Attention-Deficit/Hyperactivity Disorder (ADHD) is commonly thought of as a “kid thing,” but kids grow up to become adults – and the same problems that ADHD causes kids in school can cause problems in the workplace.
Many people with ADHD can be wildly productive employees if they have a few reasonable accommodations. Reasonable accommodations are modifications or adjustments made to the work environment or workplace expectations in order to create a level playing field for people with disabilities.
It’s all about what works for you
Not everybody with ADHD needs the exact same accommodations in order to function well in the workplace, so what you need may vary considerably from someone else with the same condition. With that being said, here are a few common accommodation requests:
- Flexible deadlines: Setting rigid deadlines can be challenging for people with ADHD due to their fluctuating attention and focus levels. Flexible deadlines (within reason) can reduce stress and enhance the quality of work produced.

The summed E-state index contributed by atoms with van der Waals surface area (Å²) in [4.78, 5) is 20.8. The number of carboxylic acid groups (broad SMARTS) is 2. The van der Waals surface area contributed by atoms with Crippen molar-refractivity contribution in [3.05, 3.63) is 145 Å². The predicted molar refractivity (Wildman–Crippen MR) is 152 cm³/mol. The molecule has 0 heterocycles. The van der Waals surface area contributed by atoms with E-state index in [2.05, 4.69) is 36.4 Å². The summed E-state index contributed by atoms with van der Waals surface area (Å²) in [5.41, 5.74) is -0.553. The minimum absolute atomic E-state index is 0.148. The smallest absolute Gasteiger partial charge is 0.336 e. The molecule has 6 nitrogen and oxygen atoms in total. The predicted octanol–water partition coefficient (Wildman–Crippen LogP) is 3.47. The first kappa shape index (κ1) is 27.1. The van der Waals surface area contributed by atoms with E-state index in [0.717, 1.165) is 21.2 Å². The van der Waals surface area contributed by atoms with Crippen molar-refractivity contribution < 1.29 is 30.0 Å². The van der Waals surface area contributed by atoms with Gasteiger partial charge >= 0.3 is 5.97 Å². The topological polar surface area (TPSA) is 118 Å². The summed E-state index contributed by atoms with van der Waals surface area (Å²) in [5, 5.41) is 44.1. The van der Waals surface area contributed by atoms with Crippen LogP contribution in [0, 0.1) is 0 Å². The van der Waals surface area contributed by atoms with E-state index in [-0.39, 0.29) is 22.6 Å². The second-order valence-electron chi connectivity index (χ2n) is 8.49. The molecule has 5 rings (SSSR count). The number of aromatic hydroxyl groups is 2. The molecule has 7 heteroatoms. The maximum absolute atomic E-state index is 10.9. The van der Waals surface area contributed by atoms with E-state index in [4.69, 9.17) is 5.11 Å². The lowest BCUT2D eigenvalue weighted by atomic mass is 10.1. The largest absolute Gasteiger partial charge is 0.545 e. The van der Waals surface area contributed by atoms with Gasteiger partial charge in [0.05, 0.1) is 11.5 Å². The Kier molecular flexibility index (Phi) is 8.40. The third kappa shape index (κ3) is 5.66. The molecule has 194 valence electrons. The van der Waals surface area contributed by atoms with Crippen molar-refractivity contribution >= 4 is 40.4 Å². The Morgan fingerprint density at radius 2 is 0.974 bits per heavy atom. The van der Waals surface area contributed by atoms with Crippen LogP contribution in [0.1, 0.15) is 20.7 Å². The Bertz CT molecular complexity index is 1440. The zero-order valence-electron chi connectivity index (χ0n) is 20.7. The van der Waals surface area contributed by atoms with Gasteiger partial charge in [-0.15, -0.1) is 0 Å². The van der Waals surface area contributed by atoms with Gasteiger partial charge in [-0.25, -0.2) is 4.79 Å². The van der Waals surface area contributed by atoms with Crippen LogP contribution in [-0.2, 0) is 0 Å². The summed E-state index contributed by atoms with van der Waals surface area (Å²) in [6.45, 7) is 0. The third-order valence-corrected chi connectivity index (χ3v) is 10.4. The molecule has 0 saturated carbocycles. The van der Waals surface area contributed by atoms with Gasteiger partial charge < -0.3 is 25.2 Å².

- Distraction-free environments: Minimizing distractions in the work environment can significantly help people with ADHD. A quiet, well-organized space can help maintain focus and complete tasks more efficiently, and noise-canceling headphones can be a significant help.
- Visual aids and organizational tools: Visual aids, such as color-coded calendars, task lists and automated calendar reminders, can provide structure and reduce the likelihood of forgetting important responsibilities. Even reminder apps on phones can be considered assistive devices.
- Breaks and movement: Frequent breaks and opportunities for movement can help people with ADHD manage their energy levels and maintain their focus. Allowing short breaks during tasks or incorporating physical activity into the workday can improve attention span.
ADHD is a neurodevelopmental condition that affects roughly 4.4% of the U.S. adult population – or millions of people around the country. Yet, many workplaces are reluctant to treat ADHD as an actual disability, and some people even report being fired simply for telling their employer about their condition.
If your employer refuses to negotiate in good faith about accommodation requests you’ve made or otherwise discriminates against you, you have legal options available. Consider seeking legal guidance to learn more.